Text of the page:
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All Aboard!

All Aboard!

by Mary Lyn Ray, Amiko Hirao (Illustrator)
A little girl and her stuffed rabbit climb on the train before it leaves the city and travels through the day and the night, all the way to Grandma and Grandpa's house. Full color.


A little girl and her stuffed rabbit climb on the train before it leaves the city and travels through the day and the night, all the way to Grandma and Grandpa's house. Full color.

Editorial Reviews

Publishers Weekly - Publishers Weekly
Although the heroine of this tale is never mentioned in the text, Hirao (How the Fisherman Tricked the Genie) shows her waiting at the station with her mother, carrying a stuffed white rabbit in her backpack. Riding by herself on an overnight train to meet her grandparents, the girl finds comfort in imagining that her stuffed rabbit, Mr. Barnes, is a human-sized, confident rider of the rails, and that all the other passengers are animals. Mr. Barnes, dressed in a dapper purple suit, becomes the girl's mentor in navigating the amenities of a sleeper car, proper etiquette in the dining car and passing the time. With pleasingly repetitive, elliptic prose, Ray (Basket Moon) emulates the rhythm of the rails. When a freight car flashes by, it makes a staccato impression: "Boxcar, coal car, tank car, flatcar. Red red yellow green yellow yellow blue green." The child's observations rock back and forth, trainlike, between pretend and reality. For instance, when Mr. Barnes looks out the window, he "likes to see the between. The between where he's come from and where he goes to." Hirao's cut-paper and colored-pencil illustrations take the girl's reveries to their fully imagined possibilities. The train's exterior becomes a silver tube gracefully undulating through rolling countryside and around a glamorous city at night, "strung with lights... like a tug of dreams on a river. Only the engineer sees. And maybe someone who watches, awake, out a window." Here readers view the rabbit and girl companions peering out at a diner, billboards and a yellow cab. The skewed angles of the train's interior comically emphasize how the cramped, swaying quarters creates a dense but genial community of travelers (a giraffe in business attire talks on a cell phone and works on a laptop, a mole reads Holes). Upon the girl's safe arrival, Mr. Barnes shrinks back to toy size; readers, however, will undoubtedly want him to grow again for a return trip-and soon. Ages 4-8 (Sept.) Copyright 2002 Cahners Business Information.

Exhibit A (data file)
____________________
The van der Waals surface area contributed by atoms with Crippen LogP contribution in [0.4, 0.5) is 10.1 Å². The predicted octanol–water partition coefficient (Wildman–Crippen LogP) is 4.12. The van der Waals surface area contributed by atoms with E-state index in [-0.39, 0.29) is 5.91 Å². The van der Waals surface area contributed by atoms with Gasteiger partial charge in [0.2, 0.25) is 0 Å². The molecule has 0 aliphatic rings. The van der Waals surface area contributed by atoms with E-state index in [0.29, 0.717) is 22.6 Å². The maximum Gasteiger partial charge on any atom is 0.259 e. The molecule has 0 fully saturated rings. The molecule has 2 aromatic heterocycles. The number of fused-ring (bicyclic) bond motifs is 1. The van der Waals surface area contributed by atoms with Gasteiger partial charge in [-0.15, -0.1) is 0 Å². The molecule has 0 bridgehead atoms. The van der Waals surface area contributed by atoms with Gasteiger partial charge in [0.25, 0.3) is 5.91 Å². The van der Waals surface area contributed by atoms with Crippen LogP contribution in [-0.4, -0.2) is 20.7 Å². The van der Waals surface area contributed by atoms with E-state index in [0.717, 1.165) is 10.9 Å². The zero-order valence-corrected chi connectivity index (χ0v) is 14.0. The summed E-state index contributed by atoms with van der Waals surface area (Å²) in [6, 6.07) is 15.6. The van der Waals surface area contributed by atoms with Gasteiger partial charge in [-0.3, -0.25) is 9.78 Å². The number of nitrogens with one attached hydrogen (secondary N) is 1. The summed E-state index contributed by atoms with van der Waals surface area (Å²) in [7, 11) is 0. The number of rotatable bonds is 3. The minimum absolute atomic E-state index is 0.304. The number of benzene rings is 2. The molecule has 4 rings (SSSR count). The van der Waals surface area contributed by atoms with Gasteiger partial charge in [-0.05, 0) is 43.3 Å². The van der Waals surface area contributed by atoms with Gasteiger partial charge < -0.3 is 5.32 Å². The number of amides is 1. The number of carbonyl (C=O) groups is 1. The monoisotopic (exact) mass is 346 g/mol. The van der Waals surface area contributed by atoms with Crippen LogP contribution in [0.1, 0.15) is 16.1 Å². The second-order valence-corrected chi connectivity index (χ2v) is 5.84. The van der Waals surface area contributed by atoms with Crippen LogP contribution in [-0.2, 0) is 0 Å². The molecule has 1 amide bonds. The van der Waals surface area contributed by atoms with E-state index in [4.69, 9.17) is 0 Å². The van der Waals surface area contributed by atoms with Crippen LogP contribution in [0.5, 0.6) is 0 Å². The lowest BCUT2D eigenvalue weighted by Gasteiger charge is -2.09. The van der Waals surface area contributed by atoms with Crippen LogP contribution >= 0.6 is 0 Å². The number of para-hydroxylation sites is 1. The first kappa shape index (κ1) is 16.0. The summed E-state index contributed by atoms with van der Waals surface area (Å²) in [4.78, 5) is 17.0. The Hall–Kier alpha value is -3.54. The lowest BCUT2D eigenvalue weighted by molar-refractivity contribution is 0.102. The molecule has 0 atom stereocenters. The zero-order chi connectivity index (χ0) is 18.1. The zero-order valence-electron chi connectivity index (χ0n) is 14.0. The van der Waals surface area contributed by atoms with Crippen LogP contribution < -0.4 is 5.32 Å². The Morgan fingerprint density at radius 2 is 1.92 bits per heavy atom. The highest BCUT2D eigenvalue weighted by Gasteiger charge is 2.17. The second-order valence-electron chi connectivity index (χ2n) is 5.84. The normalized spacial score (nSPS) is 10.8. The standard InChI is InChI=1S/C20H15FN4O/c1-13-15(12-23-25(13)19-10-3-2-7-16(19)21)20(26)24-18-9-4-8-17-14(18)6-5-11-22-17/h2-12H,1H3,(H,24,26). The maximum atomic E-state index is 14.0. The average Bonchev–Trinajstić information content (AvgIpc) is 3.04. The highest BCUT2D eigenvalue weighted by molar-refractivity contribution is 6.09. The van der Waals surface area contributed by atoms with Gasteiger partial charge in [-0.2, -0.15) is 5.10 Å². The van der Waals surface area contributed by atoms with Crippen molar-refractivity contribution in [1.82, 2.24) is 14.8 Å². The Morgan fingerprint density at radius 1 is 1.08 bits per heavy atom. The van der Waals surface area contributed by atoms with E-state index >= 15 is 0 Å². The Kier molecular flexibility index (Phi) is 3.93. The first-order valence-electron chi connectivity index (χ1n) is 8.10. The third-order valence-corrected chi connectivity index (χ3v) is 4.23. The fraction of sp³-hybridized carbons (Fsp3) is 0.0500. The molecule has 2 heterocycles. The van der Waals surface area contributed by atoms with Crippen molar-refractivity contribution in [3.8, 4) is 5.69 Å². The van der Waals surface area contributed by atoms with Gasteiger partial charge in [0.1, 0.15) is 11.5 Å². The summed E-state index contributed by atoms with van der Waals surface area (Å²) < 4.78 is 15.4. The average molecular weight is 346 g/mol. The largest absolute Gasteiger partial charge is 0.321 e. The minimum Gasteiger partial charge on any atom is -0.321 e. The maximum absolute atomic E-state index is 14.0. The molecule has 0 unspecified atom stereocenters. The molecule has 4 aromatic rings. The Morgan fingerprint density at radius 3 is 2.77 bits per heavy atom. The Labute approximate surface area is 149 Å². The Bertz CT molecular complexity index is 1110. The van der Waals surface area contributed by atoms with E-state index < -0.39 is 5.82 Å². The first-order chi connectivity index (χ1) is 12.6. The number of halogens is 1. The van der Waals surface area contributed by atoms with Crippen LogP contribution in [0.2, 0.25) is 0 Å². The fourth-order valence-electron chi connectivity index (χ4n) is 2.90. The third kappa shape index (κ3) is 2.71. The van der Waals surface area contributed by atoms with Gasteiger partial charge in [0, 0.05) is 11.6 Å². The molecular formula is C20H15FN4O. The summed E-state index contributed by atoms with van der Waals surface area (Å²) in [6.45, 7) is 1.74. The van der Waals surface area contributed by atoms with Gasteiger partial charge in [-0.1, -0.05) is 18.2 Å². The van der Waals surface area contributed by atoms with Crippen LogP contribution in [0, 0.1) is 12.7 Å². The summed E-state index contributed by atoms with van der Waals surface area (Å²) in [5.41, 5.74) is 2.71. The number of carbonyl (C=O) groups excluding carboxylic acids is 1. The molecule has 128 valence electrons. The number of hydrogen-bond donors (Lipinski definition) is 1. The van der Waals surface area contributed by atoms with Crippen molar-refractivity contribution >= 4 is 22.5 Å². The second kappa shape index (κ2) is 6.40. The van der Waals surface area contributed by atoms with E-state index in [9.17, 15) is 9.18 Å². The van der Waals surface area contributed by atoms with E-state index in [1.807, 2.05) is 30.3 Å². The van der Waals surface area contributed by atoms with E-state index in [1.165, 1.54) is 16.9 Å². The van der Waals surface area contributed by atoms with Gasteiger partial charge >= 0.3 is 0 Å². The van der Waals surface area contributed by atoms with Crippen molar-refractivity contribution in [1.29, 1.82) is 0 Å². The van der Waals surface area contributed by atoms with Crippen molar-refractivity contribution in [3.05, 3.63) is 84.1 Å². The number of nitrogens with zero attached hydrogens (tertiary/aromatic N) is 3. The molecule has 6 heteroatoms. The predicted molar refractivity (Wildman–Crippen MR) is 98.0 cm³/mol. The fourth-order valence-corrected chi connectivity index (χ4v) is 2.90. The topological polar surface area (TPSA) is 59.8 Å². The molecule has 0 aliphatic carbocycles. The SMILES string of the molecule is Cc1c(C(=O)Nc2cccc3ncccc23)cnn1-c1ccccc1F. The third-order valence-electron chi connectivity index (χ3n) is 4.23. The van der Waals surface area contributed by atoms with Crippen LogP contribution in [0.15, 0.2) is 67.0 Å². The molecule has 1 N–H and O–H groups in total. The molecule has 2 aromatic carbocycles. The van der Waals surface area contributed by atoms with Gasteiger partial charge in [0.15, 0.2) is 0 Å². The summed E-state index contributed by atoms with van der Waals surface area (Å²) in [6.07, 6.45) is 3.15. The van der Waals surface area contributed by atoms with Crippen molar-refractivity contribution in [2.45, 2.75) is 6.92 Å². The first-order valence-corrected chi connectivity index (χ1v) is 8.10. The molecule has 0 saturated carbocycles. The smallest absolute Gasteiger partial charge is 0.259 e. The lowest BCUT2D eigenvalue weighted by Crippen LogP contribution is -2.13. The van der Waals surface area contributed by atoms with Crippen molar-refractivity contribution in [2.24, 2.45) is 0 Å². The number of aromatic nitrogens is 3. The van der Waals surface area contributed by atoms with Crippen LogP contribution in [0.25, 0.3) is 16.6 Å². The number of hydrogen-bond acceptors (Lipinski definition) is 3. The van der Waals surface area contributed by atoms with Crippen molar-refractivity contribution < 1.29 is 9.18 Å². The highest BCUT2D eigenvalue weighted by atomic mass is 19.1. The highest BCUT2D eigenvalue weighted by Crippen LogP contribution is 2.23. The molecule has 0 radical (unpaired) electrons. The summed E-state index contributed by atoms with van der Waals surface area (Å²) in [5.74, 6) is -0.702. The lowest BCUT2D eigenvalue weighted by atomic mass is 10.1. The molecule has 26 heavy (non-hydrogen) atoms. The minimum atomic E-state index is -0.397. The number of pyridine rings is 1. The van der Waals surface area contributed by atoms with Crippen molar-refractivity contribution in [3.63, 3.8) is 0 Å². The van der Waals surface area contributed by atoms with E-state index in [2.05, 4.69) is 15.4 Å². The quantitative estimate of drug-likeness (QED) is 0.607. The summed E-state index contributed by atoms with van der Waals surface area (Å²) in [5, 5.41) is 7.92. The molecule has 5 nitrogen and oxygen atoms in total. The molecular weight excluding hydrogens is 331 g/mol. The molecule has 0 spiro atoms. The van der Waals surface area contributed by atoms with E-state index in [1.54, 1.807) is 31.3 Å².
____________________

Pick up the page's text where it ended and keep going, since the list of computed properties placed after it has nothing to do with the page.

Children's Literature
This enchanting rail journey begins even before the title page, which is incorporated as the conductor's last boarding call. Mr. Barnes, a cheerful white rabbit in a purple suit and Panama hat, boards the train. He joins a host of other animals, (including a mole reading a book called Holes and eating a Crunch bar) and a young African American girl on a two day journey. The cut paper and colored pencil illustrations have flowing, rounded lines, evocative of the view from a moving train and are done in eye-catching colors. An excellent read aloud, children will love the portions of text that mimic train sounds, "A freight flashes by. Boxcar, coal car, tank car, flat car. Red red yellow green yellow yellow blue green." At last the final destination is reached and Mr. Barnes is revealed in his true size, as the comforting stuffed travel companion of the young girl. A lovely picture book, this belongs in any library with story time. 2002, Little, Brown and Company,
— Sharon Oliver
School Library Journal - School Library Journal